Markus Gull

Storytelling for scaredy-cats: Are you wearing brown trousers or a red shirt?

Do hope and self-confidence drive us, or do insecurity and fear determine our behaviour? Fear is probably our most effective emotion, our instinctive protection and survival mechanism that keeps us from starving to death or being eaten by other creatures, struck by lightning or washed away by stormy seas. - Dangers that have long since ceased to surround most of us. Nevertheless, fear is more popular than ever before.


In the blogcast, I read this recent blog article to you. With emphasis, of course!

Listening to the public conversation, there's no doubt: fear dominates us and our times. Insecurity seems to be the dominant zeitgeist in the world. Even through our part of the world, where the vast majority of us are not exposed to any real or even acute threat scenario.

But fear takes many forms:
Fear of the Corona virus.
Fear of the climate crisis and environmental disasters.
Fear of terror.
Fear of the foreigner and of strangers.
Fear of the food that makes us sick.
Fear of the digital that robs us of our jobs.
Fear of the pensions that we unfortunately won't get after all.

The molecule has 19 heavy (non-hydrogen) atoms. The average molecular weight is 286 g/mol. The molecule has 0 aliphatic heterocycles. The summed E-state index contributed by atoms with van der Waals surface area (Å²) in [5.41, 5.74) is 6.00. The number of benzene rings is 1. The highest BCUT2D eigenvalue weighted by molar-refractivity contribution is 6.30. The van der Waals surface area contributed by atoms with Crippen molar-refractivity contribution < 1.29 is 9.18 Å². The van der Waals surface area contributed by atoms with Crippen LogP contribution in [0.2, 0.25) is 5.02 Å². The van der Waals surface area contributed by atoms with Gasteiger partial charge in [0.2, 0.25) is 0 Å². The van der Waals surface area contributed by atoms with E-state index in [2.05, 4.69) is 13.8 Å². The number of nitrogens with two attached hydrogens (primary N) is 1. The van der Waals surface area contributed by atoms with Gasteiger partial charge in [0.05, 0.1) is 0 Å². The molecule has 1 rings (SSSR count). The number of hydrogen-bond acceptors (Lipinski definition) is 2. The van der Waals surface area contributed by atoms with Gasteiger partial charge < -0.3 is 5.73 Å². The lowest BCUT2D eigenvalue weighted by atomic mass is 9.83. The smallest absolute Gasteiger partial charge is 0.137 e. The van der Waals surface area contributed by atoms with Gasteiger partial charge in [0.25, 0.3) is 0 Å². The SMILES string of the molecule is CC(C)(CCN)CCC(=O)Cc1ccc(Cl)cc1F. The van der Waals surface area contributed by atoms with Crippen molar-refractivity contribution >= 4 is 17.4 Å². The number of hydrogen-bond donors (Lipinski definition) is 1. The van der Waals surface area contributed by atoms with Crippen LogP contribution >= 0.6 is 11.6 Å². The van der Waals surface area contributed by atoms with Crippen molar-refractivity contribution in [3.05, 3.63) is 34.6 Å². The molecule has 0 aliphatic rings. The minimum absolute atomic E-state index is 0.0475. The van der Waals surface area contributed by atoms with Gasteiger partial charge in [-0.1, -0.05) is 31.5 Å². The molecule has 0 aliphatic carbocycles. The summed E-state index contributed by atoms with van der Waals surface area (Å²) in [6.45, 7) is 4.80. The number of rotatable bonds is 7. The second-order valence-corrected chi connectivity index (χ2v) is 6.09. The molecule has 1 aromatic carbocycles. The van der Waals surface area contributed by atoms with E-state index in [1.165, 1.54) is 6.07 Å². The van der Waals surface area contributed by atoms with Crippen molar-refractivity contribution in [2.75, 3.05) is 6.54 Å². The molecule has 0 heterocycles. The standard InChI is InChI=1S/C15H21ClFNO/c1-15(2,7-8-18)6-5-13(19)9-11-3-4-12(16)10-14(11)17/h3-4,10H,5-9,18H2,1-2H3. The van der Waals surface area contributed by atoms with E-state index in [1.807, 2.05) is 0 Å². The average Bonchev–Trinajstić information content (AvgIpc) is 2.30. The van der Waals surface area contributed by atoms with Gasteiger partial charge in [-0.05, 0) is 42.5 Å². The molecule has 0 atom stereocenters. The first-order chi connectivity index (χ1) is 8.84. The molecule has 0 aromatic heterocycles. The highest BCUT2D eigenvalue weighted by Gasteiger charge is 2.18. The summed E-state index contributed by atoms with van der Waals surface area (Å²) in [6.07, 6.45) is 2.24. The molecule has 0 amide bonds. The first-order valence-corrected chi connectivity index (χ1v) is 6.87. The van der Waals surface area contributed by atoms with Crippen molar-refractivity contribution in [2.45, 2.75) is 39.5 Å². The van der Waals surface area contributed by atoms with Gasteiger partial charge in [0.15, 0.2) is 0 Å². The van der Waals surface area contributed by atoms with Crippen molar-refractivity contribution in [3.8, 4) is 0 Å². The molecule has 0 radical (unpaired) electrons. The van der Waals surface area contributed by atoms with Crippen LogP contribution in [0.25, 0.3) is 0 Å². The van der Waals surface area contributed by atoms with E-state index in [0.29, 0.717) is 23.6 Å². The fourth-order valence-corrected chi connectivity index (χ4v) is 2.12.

Fear of what could be, even if it's usually not the case.
Fear of the realisation that we have missed something - FOMO.
Fear of making a wrong decision that makes everything much worse.
Fear of failure.
Fear of failure.
Fear of what others will say.
Fear of loss.
Fear of the loss of belonging.
Fear of losing relevance.
Fear of the unknown par excellence and of the sky falling on our heads.

Fear protects us.
Fear sharpens us.
Fear pushes us.

The best thing we can do when we want to bring something to the people - ideas, cars, chocolate - is obviously and naturally to activate a fear, the fear-variant list is well stocked - see above. Fear is the best trigger, because:
Fear brings attention.
Fear brings voters.
Fear brings conflict and clicks and money.

But not only.

Fear makes us lose our minds and our future.
Fear holds us back.
Fear makes us small.
Fear drives us on and drives us apart.

Yes, fear strangely drives us apart, although we clearly know since "Avengers" at the latest that we can even defeat the Chitauri and achieve any other goal if we bring our individual special abilities together and steer in one direction. We don't even have to be friends for that (although that would be better and more fun anyway).

What helps us get over this destructive fear? I think it is courage.

Dress code for scaredy-cats.

Two generals stand on their commander's mound and look out into the field where enemy troops are massing. The number of enemies is growing rapidly, and one does not have to be a military strategist to soon realise with the naked eye that their numbers are turning into a breathtaking superiority. In the face of this situation, perplexity spreads through the general staff when one of the two generals instructs his adjutant: "Bring me my red shirt!"
To which the adjutant replies, "Yes, General, but if you don't mind my asking, why do you need your red shirt right now?"
"If I wear my red shirt and am wounded in battle, my men will not see my blood, will continue to follow me and continue to fight!"